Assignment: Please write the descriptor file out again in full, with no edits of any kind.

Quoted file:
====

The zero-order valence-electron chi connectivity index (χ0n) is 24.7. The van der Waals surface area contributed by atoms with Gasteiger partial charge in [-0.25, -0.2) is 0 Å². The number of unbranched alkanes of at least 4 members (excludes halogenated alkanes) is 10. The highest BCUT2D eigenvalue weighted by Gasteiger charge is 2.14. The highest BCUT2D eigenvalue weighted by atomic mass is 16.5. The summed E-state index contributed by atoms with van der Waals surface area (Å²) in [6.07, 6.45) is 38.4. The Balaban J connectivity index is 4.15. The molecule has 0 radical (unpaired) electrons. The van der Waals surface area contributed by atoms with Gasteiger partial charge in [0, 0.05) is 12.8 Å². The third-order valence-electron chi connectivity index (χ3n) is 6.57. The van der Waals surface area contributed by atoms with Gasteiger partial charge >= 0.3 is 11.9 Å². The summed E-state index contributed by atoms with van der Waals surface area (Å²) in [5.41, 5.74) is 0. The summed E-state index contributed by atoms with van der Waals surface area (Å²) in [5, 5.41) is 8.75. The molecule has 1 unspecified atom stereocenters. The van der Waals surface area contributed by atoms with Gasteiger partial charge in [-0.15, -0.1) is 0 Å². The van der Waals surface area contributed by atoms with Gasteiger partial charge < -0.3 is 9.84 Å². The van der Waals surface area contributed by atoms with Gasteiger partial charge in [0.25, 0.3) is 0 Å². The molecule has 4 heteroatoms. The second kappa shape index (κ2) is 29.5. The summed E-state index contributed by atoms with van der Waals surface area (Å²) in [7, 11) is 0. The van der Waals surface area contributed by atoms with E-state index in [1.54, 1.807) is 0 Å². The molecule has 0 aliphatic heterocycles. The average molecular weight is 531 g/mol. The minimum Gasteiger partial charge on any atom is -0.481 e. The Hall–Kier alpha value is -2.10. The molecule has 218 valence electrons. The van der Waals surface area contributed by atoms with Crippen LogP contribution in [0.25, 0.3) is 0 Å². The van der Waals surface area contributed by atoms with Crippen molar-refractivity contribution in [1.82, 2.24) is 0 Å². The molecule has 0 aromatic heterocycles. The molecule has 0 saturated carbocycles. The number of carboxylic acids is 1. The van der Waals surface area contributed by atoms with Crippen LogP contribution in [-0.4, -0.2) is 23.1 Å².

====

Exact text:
The zero-order valence-electron chi connectivity index (χ0n) is 24.7. The van der Waals surface area contributed by atoms with Gasteiger partial charge in [-0.25, -0.2) is 0 Å². The number of unbranched alkanes of at least 4 members (excludes halogenated alkanes) is 10. The highest BCUT2D eigenvalue weighted by Gasteiger charge is 2.14. The highest BCUT2D eigenvalue weighted by atomic mass is 16.5. The summed E-state index contributed by atoms with van der Waals surface area (Å²) in [6.07, 6.45) is 38.4. The Balaban J connectivity index is 4.15. The molecule has 0 radical (unpaired) electrons. The van der Waals surface area contributed by atoms with Gasteiger partial charge in [0, 0.05) is 12.8 Å². The third-order valence-electron chi connectivity index (χ3n) is 6.57. The van der Waals surface area contributed by atoms with Gasteiger partial charge >= 0.3 is 11.9 Å². The summed E-state index contributed by atoms with van der Waals surface area (Å²) in [5.41, 5.74) is 0. The summed E-state index contributed by atoms with van der Waals surface area (Å²) in [5, 5.41) is 8.75. The molecule has 1 unspecified atom stereocenters. The van der Waals surface area contributed by atoms with Gasteiger partial charge in [-0.15, -0.1) is 0 Å². The van der Waals surface area contributed by atoms with Gasteiger partial charge < -0.3 is 9.84 Å². The van der Waals surface area contributed by atoms with Gasteiger partial charge in [0.25, 0.3) is 0 Å². The molecule has 4 heteroatoms. The second kappa shape index (κ2) is 29.5. The summed E-state index contributed by atoms with van der Waals surface area (Å²) in [7, 11) is 0. The van der Waals surface area contributed by atoms with E-state index in [1.54, 1.807) is 0 Å². The molecule has 0 aliphatic heterocycles. The average molecular weight is 531 g/mol. The minimum Gasteiger partial charge on any atom is -0.481 e. The Hall–Kier alpha value is -2.10. The molecule has 218 valence electrons. The van der Waals surface area contributed by atoms with Crippen LogP contribution in [0.25, 0.3) is 0 Å². The van der Waals surface area contributed by atoms with Crippen molar-refractivity contribution in [1.82, 2.24) is 0 Å². The molecule has 0 aromatic heterocycles. The molecule has 0 saturated carbocycles. The number of carboxylic acids is 1. The van der Waals surface area contributed by atoms with Crippen LogP contribution in [-0.4, -0.2) is 23.1 Å².